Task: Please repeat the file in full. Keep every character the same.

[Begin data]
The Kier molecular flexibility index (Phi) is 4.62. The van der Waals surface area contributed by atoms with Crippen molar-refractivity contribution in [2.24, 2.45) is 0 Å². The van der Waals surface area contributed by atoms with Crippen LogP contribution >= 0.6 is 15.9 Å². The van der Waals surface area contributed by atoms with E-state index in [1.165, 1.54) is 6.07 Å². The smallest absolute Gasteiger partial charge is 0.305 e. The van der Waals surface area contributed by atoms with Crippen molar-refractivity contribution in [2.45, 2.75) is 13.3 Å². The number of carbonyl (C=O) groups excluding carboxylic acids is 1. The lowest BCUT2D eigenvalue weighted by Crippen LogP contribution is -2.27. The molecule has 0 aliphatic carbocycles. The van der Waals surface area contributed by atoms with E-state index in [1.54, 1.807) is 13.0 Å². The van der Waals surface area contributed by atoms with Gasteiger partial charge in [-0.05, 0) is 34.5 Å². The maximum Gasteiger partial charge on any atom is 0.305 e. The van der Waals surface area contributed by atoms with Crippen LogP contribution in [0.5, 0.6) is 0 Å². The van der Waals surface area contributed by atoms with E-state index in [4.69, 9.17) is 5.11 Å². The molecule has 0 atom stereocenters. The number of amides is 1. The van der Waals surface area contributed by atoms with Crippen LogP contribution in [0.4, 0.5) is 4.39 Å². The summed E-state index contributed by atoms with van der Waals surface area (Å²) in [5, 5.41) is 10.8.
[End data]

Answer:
The Kier molecular flexibility index (Phi) is 4.62. The van der Waals surface area contributed by atoms with Crippen molar-refractivity contribution in [2.24, 2.45) is 0 Å². The van der Waals surface area contributed by atoms with Crippen LogP contribution >= 0.6 is 15.9 Å². The van der Waals surface area contributed by atoms with E-state index in [1.165, 1.54) is 6.07 Å². The smallest absolute Gasteiger partial charge is 0.305 e. The van der Waals surface area contributed by atoms with Crippen molar-refractivity contribution in [2.45, 2.75) is 13.3 Å². The number of carbonyl (C=O) groups excluding carboxylic acids is 1. The lowest BCUT2D eigenvalue weighted by Crippen LogP contribution is -2.27. The molecule has 0 aliphatic carbocycles. The van der Waals surface area contributed by atoms with E-state index in [1.54, 1.807) is 13.0 Å². The van der Waals surface area contributed by atoms with Gasteiger partial charge in [-0.05, 0) is 34.5 Å². The maximum Gasteiger partial charge on any atom is 0.305 e. The van der Waals surface area contributed by atoms with Crippen LogP contribution in [0.5, 0.6) is 0 Å². The van der Waals surface area contributed by atoms with E-state index in [4.69, 9.17) is 5.11 Å². The molecule has 0 atom stereocenters. The number of amides is 1. The van der Waals surface area contributed by atoms with Crippen LogP contribution in [0.4, 0.5) is 4.39 Å². The summed E-state index contributed by atoms with van der Waals surface area (Å²) in [5, 5.41) is 10.8.